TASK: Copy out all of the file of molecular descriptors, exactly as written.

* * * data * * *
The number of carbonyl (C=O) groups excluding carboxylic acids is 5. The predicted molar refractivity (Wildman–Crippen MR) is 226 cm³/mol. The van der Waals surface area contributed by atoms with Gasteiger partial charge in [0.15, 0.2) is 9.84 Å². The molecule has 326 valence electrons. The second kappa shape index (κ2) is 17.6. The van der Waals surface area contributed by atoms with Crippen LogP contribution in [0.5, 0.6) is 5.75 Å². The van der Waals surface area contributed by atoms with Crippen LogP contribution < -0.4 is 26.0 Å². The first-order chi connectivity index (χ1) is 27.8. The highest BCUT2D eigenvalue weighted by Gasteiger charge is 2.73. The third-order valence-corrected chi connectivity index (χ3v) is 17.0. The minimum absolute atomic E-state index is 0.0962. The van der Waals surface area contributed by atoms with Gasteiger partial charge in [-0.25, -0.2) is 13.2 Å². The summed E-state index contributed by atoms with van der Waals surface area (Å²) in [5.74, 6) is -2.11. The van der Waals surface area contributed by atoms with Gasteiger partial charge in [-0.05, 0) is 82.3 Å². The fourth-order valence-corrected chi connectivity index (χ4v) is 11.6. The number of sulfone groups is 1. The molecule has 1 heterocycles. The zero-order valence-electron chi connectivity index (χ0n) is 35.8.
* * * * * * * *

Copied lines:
The number of carbonyl (C=O) groups excluding carboxylic acids is 5. The predicted molar refractivity (Wildman–Crippen MR) is 226 cm³/mol. The van der Waals surface area contributed by atoms with Gasteiger partial charge in [0.15, 0.2) is 9.84 Å². The molecule has 326 valence electrons. The second kappa shape index (κ2) is 17.6. The van der Waals surface area contributed by atoms with Crippen LogP contribution in [0.5, 0.6) is 5.75 Å². The van der Waals surface area contributed by atoms with Crippen LogP contribution < -0.4 is 26.0 Å². The first-order chi connectivity index (χ1) is 27.8. The highest BCUT2D eigenvalue weighted by Gasteiger charge is 2.73. The third-order valence-corrected chi connectivity index (χ3v) is 17.0. The minimum absolute atomic E-state index is 0.0962. The van der Waals surface area contributed by atoms with Gasteiger partial charge in [-0.25, -0.2) is 13.2 Å². The summed E-state index contributed by atoms with van der Waals surface area (Å²) in [5.74, 6) is -2.11. The van der Waals surface area contributed by atoms with Gasteiger partial charge in [-0.05, 0) is 82.3 Å². The fourth-order valence-corrected chi connectivity index (χ4v) is 11.6. The number of sulfone groups is 1. The molecule has 1 heterocycles. The zero-order valence-electron chi connectivity index (χ0n) is 35.8.